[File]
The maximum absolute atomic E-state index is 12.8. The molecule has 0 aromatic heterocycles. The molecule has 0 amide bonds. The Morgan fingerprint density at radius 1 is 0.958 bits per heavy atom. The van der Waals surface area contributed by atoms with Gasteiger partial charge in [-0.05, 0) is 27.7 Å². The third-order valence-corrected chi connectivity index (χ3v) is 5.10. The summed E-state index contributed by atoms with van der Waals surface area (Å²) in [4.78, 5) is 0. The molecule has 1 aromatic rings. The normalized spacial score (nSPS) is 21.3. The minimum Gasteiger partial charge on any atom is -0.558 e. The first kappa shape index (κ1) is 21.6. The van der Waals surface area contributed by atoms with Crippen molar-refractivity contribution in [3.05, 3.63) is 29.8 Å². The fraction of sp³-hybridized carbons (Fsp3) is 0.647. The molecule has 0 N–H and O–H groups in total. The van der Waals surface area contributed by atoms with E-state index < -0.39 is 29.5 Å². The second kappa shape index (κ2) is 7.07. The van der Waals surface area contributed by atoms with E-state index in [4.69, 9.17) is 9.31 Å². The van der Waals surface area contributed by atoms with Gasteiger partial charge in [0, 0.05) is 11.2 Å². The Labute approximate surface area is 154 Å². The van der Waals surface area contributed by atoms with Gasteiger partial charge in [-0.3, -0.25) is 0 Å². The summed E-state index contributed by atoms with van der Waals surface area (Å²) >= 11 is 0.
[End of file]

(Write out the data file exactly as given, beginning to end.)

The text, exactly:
The maximum absolute atomic E-state index is 12.8. The molecule has 0 aromatic heterocycles. The molecule has 0 amide bonds. The Morgan fingerprint density at radius 1 is 0.958 bits per heavy atom. The van der Waals surface area contributed by atoms with Gasteiger partial charge in [-0.05, 0) is 27.7 Å². The third-order valence-corrected chi connectivity index (χ3v) is 5.10. The summed E-state index contributed by atoms with van der Waals surface area (Å²) in [4.78, 5) is 0. The molecule has 1 aromatic rings. The normalized spacial score (nSPS) is 21.3. The minimum Gasteiger partial charge on any atom is -0.558 e. The first kappa shape index (κ1) is 21.6. The van der Waals surface area contributed by atoms with Crippen molar-refractivity contribution in [3.05, 3.63) is 29.8 Å². The fraction of sp³-hybridized carbons (Fsp3) is 0.647. The molecule has 0 N–H and O–H groups in total. The van der Waals surface area contributed by atoms with E-state index < -0.39 is 29.5 Å². The second kappa shape index (κ2) is 7.07. The van der Waals surface area contributed by atoms with E-state index in [4.69, 9.17) is 9.31 Å². The van der Waals surface area contributed by atoms with Gasteiger partial charge in [0, 0.05) is 11.2 Å². The Labute approximate surface area is 154 Å². The van der Waals surface area contributed by atoms with Gasteiger partial charge in [-0.3, -0.25) is 0 Å². The summed E-state index contributed by atoms with van der Waals surface area (Å²) >= 11 is 0.